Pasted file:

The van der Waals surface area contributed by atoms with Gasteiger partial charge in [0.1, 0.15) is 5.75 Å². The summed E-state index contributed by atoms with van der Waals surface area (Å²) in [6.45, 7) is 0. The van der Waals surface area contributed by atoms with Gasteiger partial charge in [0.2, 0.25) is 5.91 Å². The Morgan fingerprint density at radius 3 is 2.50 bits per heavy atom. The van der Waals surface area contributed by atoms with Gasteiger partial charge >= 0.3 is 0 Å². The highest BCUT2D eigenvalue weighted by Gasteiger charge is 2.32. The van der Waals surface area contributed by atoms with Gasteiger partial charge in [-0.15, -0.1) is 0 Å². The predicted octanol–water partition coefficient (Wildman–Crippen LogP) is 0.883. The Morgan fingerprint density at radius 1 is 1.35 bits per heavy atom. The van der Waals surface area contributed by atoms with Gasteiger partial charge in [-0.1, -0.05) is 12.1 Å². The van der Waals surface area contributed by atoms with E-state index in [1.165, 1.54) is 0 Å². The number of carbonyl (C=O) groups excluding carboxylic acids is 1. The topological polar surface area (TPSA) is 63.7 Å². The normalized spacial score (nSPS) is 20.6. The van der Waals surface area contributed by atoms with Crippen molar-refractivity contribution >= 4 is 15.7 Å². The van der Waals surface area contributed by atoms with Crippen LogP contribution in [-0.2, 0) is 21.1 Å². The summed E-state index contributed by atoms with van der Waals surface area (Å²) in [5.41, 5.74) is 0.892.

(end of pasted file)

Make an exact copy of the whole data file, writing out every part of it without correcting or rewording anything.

The van der Waals surface area contributed by atoms with Gasteiger partial charge in [0.1, 0.15) is 5.75 Å². The summed E-state index contributed by atoms with van der Waals surface area (Å²) in [6.45, 7) is 0. The van der Waals surface area contributed by atoms with Gasteiger partial charge in [0.2, 0.25) is 5.91 Å². The Morgan fingerprint density at radius 3 is 2.50 bits per heavy atom. The van der Waals surface area contributed by atoms with Gasteiger partial charge >= 0.3 is 0 Å². The highest BCUT2D eigenvalue weighted by Gasteiger charge is 2.32. The van der Waals surface area contributed by atoms with Gasteiger partial charge in [-0.15, -0.1) is 0 Å². The predicted octanol–water partition coefficient (Wildman–Crippen LogP) is 0.883. The Morgan fingerprint density at radius 1 is 1.35 bits per heavy atom. The van der Waals surface area contributed by atoms with Gasteiger partial charge in [-0.1, -0.05) is 12.1 Å². The van der Waals surface area contributed by atoms with E-state index in [1.165, 1.54) is 0 Å². The number of carbonyl (C=O) groups excluding carboxylic acids is 1. The topological polar surface area (TPSA) is 63.7 Å². The normalized spacial score (nSPS) is 20.6. The van der Waals surface area contributed by atoms with Crippen molar-refractivity contribution >= 4 is 15.7 Å². The van der Waals surface area contributed by atoms with Crippen LogP contribution in [-0.2, 0) is 21.1 Å². The summed E-state index contributed by atoms with van der Waals surface area (Å²) in [5.41, 5.74) is 0.892.